Tag Archives: divorce

Coping With Hyenas


Image via How Stuff Works? A Discovery Company

Type ‘Coping With’ into Google and revel at the hits you get. Everything from death to math anxiety, people have expressed (or experienced) a need great enough that someone sat down to write out techniques to deal with it. Problems and bad times and hard luck and desperation and loss seem to circle life, waiting for a weakness to show; waiting for a too long a pause at a juncture; waiting for the opportune moment to strike. Opportune for them of course. Never for us. And never one at a time.

Why is it that one thing can’t go wrong at a time? Hmm? I liken bad things to a pack of hyenas. One finds you, alone in the wilderness of life. It starts to giggle and inches closer. You see it coming and your hackles rise and you are pretty sure you can deal with this. It’s just one right? But the giggling turns frenzied. It’s calling to its friends. A buddy from the bad stuff pack joins in. Then another. Before you know it you are surrounded by the infernal, ugly, tough luck times…and they won’t stop that incessant giggling.

Well, I’ve my own pack of hyenas, as does everyone else. In my tiny little world I think I have more hyenas than anyone else. Plus my hyenas are bigger, more vicious, and uglier. At least that’s how it feels to me when staring down the muzzle of one. (In particular the species Maritus Scindo of the Curia Sempra family) (Ten points if you giggled at that. Twenty if you Googled the words and then giggled.)

Then I type in ‘coping with’. 19,800,000 hits off Google. Nearly 20 million sites to help with warding off hyenas of all types, sizes, and ferocity. There are a variety of coping techniques that vary greatly depending on the person and the situation. I firmly believe that a large stick would pick off at least two of my hyenas but there seem to be laws that frown on this. Conservation, endangered species, protection for the mentally handicapped and what not. Instead I turn to sarcasm and hyperbole, and more importantly writing. Its my coping technique.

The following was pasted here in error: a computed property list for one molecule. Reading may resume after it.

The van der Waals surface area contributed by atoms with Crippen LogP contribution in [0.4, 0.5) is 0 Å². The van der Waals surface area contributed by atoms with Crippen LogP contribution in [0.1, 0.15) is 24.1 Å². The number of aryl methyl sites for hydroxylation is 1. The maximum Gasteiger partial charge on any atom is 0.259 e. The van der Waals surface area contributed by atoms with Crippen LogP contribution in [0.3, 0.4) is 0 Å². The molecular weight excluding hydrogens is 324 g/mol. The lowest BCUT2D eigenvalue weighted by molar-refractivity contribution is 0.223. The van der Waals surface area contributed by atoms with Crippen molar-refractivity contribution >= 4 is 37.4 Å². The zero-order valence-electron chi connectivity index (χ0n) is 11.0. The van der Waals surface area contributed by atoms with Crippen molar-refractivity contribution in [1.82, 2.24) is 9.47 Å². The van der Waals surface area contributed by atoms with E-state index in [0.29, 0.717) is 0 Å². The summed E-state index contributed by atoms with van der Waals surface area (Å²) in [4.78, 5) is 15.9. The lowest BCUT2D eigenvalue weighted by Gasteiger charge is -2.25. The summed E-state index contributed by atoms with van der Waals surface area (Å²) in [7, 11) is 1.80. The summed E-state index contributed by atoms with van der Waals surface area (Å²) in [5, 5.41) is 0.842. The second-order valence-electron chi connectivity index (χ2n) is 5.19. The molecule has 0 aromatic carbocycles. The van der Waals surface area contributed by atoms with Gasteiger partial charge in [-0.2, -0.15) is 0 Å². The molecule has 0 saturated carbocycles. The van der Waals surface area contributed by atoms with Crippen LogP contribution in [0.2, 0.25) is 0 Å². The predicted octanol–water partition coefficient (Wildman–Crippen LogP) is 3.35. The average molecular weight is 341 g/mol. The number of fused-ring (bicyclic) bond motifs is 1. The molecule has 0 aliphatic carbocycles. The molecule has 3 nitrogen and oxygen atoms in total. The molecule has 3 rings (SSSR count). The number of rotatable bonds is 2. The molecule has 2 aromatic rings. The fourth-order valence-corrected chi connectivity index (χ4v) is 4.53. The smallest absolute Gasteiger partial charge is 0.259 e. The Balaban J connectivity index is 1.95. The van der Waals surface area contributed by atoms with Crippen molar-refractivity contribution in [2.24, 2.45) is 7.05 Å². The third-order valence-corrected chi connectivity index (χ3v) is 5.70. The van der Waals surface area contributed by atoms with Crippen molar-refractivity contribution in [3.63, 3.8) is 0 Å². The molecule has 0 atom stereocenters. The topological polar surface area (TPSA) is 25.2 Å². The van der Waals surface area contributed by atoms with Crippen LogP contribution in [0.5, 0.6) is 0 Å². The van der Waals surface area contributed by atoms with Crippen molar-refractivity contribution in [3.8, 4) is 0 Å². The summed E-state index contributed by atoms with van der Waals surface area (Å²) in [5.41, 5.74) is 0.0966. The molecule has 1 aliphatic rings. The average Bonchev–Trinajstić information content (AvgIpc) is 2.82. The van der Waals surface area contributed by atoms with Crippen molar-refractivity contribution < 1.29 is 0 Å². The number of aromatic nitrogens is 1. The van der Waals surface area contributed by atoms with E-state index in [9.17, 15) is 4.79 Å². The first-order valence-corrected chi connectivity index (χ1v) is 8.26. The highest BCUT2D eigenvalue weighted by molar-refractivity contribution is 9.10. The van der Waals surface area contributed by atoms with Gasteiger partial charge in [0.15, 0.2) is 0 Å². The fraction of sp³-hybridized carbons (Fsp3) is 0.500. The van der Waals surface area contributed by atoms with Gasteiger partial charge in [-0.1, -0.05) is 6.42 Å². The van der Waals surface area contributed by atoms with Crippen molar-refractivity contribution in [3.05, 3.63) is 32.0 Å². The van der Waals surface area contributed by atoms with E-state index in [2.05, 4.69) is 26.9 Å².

Another one I found was to put problems into perspective. If zombies are eating the guy fifty feet away, you might be willing to admit your hyenas aren’t quite so terrifying. So, naturally I checked the Yahoo! News Feed, and this is what I’ve found.

Maria Shriver must deal with a public and humiliating divorce after her husband, The Former Gubernator, admits to having fathered a child and keeping it from her.

Residents of Talkalakh, Syria are fleeing their homes and livelihoods. One man describes walking down the streets where one can smell the dead bodies.

Bethanny Frankel is being sued for $100 million dollars by her ex-managers. Not that she can’t handle that what with SkinnyGirl Cocktails and stupidly successful reality shows. But still, $100 million dollars. That’s $100,000,000 with all its zeros attached.

Maybe my hyenas aren’t so big.

Jenn Wants a Valentine


The year 2011 is my do-over. Various oops-es, failed experiments, and “Aw damn” moments have ironically led me to a pretty good place. Yes, I’m divorced and living in a roach motel apartment. I’m underpaid and confused as hell as to how to get off state assistance. It seems a vicious tale-chomping circle. My car is wheezing through life and I really can’t afford a new one. But on the bright side, I’m the mother of a beautiful little girl who is blossoming into a promising young geeklet. My writing career is gaining momentum. I’ve found friends and activities that I can be and am passionate about. I’ve remembered the things I used to love like music and stupid sci-fi shows and stand-up comedy. And what is life without the things you love? I’ve established my independence and have never been more self-confident. Right now my possibilities are endless and it feels so very good. Really, the woes of my life are incredibly dim when cast in the light of my optimistic enthusiasm.